Roger: uniquely Individualistic

July 24, 2011 3 min read

“I fought against my mother my entire life. I did not want to be – could not be – who she wanted me to be. She was a stunning woman – Miss Kingston, Jamaica at one point in her life – and was accustomed to getting her way. Almost any man would do her bidding. Any man, except me. She had two problems on that front with me. First, I was her son – thus, fairly resistant to her charms. Second, I was gay – thus, fairly resistant to all women’s charms.”

“My mother knew I was probably gay from a pretty young age – she did not want to accept it – but deep down, she knew it. She constantly pressured me to be ‘more of a man.’ To her, I was soft, and she worried that people would take advantage of me. She always pushed me very hard.”

“So hard, in fact, she finally pushed me right out of the house. I was 17 years old – when I left my childhood home to move into my own apartment with my 19-year-old boyfriend. “

“My mother was still very young when she died an agonizing death and my reason for being seemed to go with her. Who was I now?”

“Sure, I tried to be a good son. As I look back on it now, I did more than my fair share of tending the younger kids – being home after school to watch out for them while she was at work. But growing up, it felt like I was rebelling constantly. It seems I was constantly saying “no” and trying to make my own space.”

“I lived with that boyfriend for five years, but an old theme returned – I felt like I was losing too much of myself to him. Finally, I ended it and for the next 13 years, I dated constantly but, could never settle down for very long. I was afraid of letting an attachment define me. I was afraid of losing that part of me that makes me Roger.”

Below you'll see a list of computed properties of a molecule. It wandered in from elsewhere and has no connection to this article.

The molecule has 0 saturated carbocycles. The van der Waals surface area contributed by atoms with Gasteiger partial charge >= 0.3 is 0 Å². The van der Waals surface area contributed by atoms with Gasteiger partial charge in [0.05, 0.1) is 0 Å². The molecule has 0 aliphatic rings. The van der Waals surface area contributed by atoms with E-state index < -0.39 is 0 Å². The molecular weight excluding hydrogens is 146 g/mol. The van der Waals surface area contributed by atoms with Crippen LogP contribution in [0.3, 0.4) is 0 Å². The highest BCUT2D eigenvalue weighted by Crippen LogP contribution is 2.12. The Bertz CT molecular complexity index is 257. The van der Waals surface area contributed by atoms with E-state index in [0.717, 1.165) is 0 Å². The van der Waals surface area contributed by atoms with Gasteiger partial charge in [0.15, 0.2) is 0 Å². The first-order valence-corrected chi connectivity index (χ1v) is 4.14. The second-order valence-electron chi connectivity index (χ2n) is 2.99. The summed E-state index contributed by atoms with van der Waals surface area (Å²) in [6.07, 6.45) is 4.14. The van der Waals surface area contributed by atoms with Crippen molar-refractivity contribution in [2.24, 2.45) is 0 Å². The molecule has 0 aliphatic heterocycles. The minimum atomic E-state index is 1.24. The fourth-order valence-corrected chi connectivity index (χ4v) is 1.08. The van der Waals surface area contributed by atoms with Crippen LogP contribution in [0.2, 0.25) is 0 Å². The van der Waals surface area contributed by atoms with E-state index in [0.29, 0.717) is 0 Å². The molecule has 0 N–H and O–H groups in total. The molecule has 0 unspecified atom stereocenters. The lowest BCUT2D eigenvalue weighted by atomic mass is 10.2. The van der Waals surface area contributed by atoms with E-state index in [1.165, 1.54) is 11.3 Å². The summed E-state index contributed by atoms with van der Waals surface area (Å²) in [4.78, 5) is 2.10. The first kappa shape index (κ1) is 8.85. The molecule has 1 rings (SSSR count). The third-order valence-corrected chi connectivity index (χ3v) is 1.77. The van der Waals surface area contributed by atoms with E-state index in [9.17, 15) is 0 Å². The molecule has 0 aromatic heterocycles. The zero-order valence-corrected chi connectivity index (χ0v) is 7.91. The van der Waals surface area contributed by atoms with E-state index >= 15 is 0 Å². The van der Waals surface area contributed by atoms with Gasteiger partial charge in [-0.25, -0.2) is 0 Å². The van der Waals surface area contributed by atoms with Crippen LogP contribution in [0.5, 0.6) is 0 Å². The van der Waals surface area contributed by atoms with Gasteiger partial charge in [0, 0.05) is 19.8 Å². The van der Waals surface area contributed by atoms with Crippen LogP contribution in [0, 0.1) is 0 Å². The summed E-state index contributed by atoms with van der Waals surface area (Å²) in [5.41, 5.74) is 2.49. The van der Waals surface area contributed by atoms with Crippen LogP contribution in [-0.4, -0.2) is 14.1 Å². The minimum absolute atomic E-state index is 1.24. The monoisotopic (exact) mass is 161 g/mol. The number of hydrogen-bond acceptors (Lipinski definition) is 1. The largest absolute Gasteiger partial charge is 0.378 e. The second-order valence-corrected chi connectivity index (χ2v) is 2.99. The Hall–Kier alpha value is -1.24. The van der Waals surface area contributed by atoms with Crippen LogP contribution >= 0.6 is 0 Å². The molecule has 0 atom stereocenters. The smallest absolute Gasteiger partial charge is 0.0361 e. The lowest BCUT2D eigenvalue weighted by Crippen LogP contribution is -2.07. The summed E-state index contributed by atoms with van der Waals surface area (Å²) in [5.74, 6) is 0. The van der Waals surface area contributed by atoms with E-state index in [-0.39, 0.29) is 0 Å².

“After my mother died, I quit my job in the fashion business. I needed a profession that was more meaningful and one that would allow me to help other people, but I wanted to be my own boss. I wanted to be able to help them in my own, unique way. I didn’t want to be part of a big organization. I needed the freedom to grieve and to help others at the same time – in my own time.”

Roger is 44, but most people would guess he is in his late 20s. Perhaps part of his need for autonomy is the fact that he has been treated much younger than his age for his entire life. He was well into his 30s before people assumed he had even graduated from college. In American society, most men aren’t taken terribly seriously until they are at least out of college. Maybe this is why he was into his mid-30s before he was finally able to settle down in a long-term relationship again.

“I think I’m beginning to accept that I can make compromises finally. It took half my life to get here. But, then, I’m lucky. Living in Phoenix just accentuates my freedom: wide-open skies, a wild-west culture, and neighbors who never interfere. And I have a partner who gives me lots of space. I can be with him and not be controlled by him. I can finally be me.”